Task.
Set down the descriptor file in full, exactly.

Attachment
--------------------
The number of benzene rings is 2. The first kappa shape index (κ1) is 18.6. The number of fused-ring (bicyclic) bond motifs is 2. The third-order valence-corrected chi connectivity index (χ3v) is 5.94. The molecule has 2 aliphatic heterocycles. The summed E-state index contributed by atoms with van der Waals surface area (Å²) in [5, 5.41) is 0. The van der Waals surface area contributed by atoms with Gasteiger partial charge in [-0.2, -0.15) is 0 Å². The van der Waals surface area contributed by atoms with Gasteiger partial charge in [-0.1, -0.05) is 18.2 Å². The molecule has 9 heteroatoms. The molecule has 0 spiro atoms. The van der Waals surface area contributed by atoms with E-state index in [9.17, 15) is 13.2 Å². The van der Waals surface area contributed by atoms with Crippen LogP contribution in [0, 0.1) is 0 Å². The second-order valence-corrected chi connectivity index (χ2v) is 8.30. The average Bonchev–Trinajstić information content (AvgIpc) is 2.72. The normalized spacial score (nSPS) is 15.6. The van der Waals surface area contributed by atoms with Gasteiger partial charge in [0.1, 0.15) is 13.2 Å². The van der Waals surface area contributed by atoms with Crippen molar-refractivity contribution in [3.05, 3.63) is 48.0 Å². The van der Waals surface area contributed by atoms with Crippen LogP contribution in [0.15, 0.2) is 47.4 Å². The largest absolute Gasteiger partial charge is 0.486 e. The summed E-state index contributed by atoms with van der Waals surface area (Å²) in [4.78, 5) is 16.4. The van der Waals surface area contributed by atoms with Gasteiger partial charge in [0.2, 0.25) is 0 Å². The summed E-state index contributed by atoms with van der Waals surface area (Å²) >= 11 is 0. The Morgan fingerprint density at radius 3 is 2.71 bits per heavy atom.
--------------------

The number of benzene rings is 2. The first kappa shape index (κ1) is 18.6. The number of fused-ring (bicyclic) bond motifs is 2. The third-order valence-corrected chi connectivity index (χ3v) is 5.94. The molecule has 2 aliphatic heterocycles. The summed E-state index contributed by atoms with van der Waals surface area (Å²) in [5, 5.41) is 0. The van der Waals surface area contributed by atoms with Gasteiger partial charge in [-0.2, -0.15) is 0 Å². The van der Waals surface area contributed by atoms with Gasteiger partial charge in [-0.1, -0.05) is 18.2 Å². The molecule has 9 heteroatoms. The molecule has 0 spiro atoms. The van der Waals surface area contributed by atoms with E-state index in [9.17, 15) is 13.2 Å². The van der Waals surface area contributed by atoms with Crippen LogP contribution in [0, 0.1) is 0 Å². The second-order valence-corrected chi connectivity index (χ2v) is 8.30. The average Bonchev–Trinajstić information content (AvgIpc) is 2.72. The normalized spacial score (nSPS) is 15.6. The van der Waals surface area contributed by atoms with Gasteiger partial charge in [0.1, 0.15) is 13.2 Å². The van der Waals surface area contributed by atoms with Crippen molar-refractivity contribution in [3.05, 3.63) is 48.0 Å². The van der Waals surface area contributed by atoms with Crippen LogP contribution in [0.15, 0.2) is 47.4 Å². The largest absolute Gasteiger partial charge is 0.486 e. The summed E-state index contributed by atoms with van der Waals surface area (Å²) in [4.78, 5) is 16.4. The van der Waals surface area contributed by atoms with Gasteiger partial charge in [0.2, 0.25) is 0 Å². The summed E-state index contributed by atoms with van der Waals surface area (Å²) >= 11 is 0. The Morgan fingerprint density at radius 3 is 2.71 bits per heavy atom.